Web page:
Engineering student designed rainwater-collector watering Fairfield University campus
Think of a residential rain barrel, but on a very, very big scale.
That's one way to describe a Fairfield University student-designed rainwater-harvesting system recently installed on a campus building roof, which is projected to corral 41,000 gallons of rainwater annually to use on the University's lawns, shrubs and flowers. With each inch of rain, approximately 560 gallons of water can be collected. The eco-friendly endeavor is expected to shave off costs from the University's water bill, while reusing otherwise wasted storm water runoff. Harvesting projects like this one alleviate environmental strain like soil erosion and damage to animals' habitats, while thwarting flooding.
"The goal of this harvesting system is to provide the University with a sustainable, cost saving water collection system," said Joseph Bocchino, of Mills, Massachusetts, who came up with the idea with fellow recent School of Engineering graduates Andrew Jackowitz, of Moosic, Penn., and John Perry, of Farmington, Connecticut. The three mechanical engineering majors designed the system's collection site so that it runs alongside the Barone Campus Center's 4th floor roof and 3rd floor food court patio - a ~1,100 square foot area. Existing rain leaders and pipes are used to gather water down to a new 1,100-gallon water storage tank in the mechanical room on the 1st floor. From the tank, the rainwater is pumped into an irrigation line and then used to water the lawn and greenery nearby. The harvested rainwater can also be put into the University watering truck that is used all over the 200-acre campus.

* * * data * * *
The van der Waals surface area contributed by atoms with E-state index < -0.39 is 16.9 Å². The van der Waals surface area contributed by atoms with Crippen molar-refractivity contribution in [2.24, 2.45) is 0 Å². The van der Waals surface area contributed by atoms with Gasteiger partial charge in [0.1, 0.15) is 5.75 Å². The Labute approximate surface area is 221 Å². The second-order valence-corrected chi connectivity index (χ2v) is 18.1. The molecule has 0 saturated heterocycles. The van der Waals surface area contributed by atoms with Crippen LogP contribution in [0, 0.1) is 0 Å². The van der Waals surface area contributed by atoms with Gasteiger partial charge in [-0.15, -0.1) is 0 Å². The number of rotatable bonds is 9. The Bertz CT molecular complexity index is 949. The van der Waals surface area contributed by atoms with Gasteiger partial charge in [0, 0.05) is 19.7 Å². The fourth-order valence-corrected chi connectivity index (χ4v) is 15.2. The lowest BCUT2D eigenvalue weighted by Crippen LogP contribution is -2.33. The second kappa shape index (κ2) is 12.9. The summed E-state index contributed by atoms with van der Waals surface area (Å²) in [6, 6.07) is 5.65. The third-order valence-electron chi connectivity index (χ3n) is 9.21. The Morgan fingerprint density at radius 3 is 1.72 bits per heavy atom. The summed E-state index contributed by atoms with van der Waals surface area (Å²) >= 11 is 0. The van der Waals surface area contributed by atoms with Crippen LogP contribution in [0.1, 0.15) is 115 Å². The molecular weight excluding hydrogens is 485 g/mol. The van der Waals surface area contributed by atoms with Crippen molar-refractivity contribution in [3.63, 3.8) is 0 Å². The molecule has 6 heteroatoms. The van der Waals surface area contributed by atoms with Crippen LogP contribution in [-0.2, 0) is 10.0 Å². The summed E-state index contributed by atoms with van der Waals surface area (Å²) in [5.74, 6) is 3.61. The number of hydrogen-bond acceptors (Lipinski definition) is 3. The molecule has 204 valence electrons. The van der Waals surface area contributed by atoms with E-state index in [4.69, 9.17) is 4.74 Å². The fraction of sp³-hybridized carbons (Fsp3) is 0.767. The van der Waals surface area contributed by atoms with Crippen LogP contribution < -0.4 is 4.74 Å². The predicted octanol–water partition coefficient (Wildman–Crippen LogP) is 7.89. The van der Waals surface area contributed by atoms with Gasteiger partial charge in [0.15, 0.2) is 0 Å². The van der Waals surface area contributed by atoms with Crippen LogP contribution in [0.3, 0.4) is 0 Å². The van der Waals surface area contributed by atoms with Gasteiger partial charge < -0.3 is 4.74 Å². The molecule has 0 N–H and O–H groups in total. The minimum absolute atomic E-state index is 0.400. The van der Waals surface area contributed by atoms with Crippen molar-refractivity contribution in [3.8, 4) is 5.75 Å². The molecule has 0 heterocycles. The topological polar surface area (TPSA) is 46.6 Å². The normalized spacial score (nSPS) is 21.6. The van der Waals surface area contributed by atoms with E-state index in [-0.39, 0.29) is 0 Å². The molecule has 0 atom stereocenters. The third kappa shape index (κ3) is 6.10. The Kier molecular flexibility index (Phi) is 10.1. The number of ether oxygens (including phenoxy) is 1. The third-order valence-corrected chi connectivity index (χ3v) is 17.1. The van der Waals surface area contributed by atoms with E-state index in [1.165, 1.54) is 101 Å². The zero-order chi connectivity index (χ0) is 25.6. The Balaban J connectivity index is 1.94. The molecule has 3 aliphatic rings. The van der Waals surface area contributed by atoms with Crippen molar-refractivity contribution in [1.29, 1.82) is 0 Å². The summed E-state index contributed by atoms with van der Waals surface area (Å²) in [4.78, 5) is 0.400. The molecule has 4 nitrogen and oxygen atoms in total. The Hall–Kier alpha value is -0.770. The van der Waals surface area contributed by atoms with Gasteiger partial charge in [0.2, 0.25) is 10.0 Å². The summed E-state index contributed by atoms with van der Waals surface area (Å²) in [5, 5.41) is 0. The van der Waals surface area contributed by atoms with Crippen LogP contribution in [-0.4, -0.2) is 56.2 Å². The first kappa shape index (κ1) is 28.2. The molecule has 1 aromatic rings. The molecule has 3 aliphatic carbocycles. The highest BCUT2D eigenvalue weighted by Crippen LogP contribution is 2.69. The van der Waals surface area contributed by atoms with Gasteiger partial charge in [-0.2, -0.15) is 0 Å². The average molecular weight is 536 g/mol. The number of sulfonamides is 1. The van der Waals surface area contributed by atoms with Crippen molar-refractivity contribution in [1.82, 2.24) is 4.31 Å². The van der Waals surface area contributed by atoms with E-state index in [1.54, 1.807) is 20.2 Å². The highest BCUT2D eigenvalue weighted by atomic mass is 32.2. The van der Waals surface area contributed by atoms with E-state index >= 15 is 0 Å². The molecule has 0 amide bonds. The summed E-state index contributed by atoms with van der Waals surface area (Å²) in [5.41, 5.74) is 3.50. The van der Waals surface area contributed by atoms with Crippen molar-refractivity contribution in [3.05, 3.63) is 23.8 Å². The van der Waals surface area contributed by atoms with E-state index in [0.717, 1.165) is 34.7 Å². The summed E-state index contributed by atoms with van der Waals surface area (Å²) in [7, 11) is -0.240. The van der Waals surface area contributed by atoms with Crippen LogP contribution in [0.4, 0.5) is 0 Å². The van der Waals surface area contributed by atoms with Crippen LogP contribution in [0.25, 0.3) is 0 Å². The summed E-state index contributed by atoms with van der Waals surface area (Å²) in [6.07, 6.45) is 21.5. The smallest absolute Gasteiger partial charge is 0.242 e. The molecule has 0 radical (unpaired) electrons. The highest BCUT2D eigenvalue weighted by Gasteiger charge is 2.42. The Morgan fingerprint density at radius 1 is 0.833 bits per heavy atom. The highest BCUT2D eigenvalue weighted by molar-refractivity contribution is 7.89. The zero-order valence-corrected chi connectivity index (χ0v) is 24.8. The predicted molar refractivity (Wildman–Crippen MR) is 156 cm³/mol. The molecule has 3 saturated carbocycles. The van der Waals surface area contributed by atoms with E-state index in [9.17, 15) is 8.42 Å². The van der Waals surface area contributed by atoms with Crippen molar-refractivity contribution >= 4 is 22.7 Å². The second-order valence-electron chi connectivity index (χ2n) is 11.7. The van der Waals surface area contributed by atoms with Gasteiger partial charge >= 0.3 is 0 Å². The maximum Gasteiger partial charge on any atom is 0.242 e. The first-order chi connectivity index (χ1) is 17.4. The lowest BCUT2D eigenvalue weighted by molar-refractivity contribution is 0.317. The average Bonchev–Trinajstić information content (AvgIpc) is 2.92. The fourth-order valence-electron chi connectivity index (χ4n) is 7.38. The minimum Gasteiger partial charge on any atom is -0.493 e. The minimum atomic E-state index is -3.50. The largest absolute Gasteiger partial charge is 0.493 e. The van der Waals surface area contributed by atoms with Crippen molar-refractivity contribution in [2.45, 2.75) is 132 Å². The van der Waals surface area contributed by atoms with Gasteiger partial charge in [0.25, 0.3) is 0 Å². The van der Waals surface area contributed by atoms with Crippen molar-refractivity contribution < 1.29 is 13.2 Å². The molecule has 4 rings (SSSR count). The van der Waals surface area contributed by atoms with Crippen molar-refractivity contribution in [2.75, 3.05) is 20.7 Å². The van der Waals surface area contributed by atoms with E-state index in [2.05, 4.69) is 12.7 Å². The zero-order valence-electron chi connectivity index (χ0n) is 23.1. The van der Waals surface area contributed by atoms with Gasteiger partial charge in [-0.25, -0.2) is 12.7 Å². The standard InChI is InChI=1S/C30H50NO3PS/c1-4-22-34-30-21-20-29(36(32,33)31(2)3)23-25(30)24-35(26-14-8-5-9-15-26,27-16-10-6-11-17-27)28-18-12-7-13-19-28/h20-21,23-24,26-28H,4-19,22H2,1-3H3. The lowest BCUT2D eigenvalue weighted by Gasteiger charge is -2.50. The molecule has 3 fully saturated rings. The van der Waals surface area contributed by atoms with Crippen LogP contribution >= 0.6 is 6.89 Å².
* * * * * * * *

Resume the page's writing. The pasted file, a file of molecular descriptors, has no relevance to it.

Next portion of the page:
"It's a sustainability project in the best sense," said David Frassinelli, associate vice president for Facilities Management, which helped install the system. "We envision replicating this system to other University buildings."
The Campus Sustainability Committee awarded the students a $1,500 grant for their project, which is an effort to further reduce the campus carbon footprint.
Representing the new generation of engineers and scientists, we have to realize that our resources are not all renewable and that this should be a significant consideration in our design solutions, said the students. The group devised the system for the two-semester Senior Design course, which challenges seniors to devise needed tools and systems. The course was taught by faculty member Dr. Shahrokh Etemad, with Dr. Shanon Reckinger serving as faculty advisor.
Image (top): Three Fairfield University graduates developed a rainwater harvesting system for the campus, with guidance from School of Engineering faculty Dr. Shahrokh Etemad, left, and Dr. Shanon Reckinger. (L-R) Joseph Bocchino, Andrew Jackowitz, John Perry.
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Posted on June 7, 2013
Vol. 45, No. 303